Category: Dad's Dirt Roads: A Blog
on Sun Jan 13, 2013
by Mark Stephens
As much as I hate to say it, raising kids is awfully scary business. And I prefer to think of myself as the sort of gent who looks for the opportunity in a situation, not the problem. But I'd be a fool not to admit it. First, there's feeding, clothing, and providing a warm place to sleep — these are the easy ones. Then we have to do our best to shape our spawn into behaved children, which is way easier than it sounds. Then get them an education, teach them how to ride bikes, do their homework, make friends, clean their messes, lick their wounds, respect money, follow instruction and on and on . . . it's not easy and it doesn't end there, sorry. We also hope to make them feel loved and important (ahh, yet not too important), and we have to somehow help them discover their talents, skills, self-worth and identity, frequently to their ferocious resistance. To use a baseball metaphor, the strike zone is about the size of a shoebox. How can 18 years possibly be enough to get the job done right?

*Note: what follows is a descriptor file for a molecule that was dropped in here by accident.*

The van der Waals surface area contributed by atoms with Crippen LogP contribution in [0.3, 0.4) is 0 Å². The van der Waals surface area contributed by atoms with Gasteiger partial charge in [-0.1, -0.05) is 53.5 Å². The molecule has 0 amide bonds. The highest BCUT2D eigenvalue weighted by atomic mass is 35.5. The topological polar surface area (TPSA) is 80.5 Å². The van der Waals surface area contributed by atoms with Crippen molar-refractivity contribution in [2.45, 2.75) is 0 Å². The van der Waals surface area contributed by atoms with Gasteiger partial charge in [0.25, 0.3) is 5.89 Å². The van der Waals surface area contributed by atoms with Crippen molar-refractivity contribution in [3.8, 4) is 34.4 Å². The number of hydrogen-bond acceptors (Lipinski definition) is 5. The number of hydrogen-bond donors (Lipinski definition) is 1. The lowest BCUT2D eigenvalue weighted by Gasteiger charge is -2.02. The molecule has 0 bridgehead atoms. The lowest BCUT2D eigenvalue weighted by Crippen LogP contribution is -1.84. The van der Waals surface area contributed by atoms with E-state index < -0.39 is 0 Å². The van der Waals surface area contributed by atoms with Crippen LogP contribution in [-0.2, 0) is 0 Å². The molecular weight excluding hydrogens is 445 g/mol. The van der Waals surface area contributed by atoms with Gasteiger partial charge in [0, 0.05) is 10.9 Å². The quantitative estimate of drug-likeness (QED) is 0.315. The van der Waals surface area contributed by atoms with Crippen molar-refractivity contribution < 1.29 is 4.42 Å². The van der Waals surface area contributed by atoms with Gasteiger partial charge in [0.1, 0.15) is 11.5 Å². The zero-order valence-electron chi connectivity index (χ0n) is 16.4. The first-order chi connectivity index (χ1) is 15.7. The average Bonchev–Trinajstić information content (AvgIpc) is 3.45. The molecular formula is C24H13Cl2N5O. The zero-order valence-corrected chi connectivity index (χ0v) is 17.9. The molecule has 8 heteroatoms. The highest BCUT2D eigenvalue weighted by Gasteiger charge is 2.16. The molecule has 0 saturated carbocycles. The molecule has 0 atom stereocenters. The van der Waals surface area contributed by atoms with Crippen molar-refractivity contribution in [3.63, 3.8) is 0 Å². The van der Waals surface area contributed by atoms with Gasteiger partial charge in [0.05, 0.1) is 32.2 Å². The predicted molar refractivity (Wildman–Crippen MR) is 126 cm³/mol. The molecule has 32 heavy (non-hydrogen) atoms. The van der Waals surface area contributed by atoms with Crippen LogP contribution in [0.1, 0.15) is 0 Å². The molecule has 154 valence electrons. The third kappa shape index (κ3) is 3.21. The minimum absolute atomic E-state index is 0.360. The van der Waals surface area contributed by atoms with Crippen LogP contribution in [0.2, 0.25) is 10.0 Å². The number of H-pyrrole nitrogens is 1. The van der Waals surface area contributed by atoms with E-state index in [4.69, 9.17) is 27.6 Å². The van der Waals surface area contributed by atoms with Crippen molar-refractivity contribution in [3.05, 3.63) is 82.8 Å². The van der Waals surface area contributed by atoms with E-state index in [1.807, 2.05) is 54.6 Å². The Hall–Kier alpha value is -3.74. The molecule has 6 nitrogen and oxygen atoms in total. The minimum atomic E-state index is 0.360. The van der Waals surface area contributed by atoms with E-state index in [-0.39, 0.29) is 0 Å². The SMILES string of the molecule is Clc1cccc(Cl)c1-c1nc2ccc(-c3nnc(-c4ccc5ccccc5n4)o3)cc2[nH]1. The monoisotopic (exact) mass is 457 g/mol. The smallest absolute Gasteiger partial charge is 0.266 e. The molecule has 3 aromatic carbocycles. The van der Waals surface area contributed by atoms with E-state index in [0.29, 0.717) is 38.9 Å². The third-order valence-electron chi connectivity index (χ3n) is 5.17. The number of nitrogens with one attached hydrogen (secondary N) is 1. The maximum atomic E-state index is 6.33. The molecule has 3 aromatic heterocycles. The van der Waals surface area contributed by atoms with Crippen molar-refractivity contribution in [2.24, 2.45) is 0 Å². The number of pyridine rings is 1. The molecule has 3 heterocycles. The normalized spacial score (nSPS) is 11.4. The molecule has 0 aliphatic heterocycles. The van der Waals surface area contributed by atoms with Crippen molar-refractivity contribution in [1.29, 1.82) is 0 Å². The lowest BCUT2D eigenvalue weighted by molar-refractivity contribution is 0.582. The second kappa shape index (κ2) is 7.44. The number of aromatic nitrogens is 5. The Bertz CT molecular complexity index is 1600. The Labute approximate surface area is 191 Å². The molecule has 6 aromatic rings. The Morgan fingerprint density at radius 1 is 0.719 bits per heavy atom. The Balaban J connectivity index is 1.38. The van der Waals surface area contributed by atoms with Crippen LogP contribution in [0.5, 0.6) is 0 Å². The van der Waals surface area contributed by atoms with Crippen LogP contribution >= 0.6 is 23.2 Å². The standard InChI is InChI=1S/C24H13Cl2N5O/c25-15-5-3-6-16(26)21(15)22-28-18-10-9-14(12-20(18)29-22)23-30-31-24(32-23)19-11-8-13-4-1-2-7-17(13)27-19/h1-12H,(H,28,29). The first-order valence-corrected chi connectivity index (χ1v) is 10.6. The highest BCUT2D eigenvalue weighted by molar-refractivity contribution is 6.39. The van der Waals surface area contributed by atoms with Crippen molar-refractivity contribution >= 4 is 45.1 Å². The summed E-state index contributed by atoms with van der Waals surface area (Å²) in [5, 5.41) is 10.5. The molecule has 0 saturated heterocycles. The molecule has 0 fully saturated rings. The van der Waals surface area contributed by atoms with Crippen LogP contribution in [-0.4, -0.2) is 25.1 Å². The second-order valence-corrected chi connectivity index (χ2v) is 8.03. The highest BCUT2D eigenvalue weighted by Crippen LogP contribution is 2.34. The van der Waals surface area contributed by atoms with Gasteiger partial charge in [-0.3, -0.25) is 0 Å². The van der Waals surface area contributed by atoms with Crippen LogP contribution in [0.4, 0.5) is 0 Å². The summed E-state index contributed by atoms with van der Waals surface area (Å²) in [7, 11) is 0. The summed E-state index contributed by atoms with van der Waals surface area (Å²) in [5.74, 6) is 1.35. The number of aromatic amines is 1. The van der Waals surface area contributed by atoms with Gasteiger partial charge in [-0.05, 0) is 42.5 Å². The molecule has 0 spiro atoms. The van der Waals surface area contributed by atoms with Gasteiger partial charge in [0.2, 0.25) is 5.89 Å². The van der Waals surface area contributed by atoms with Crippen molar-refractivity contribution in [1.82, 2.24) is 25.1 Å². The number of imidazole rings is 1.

If raising kids is hard, making it through adolescence is no cakewalk, either. Who didn't feel awkward or aimless at some point during those years?
Here's a new childrens' book that tackles the issue . . .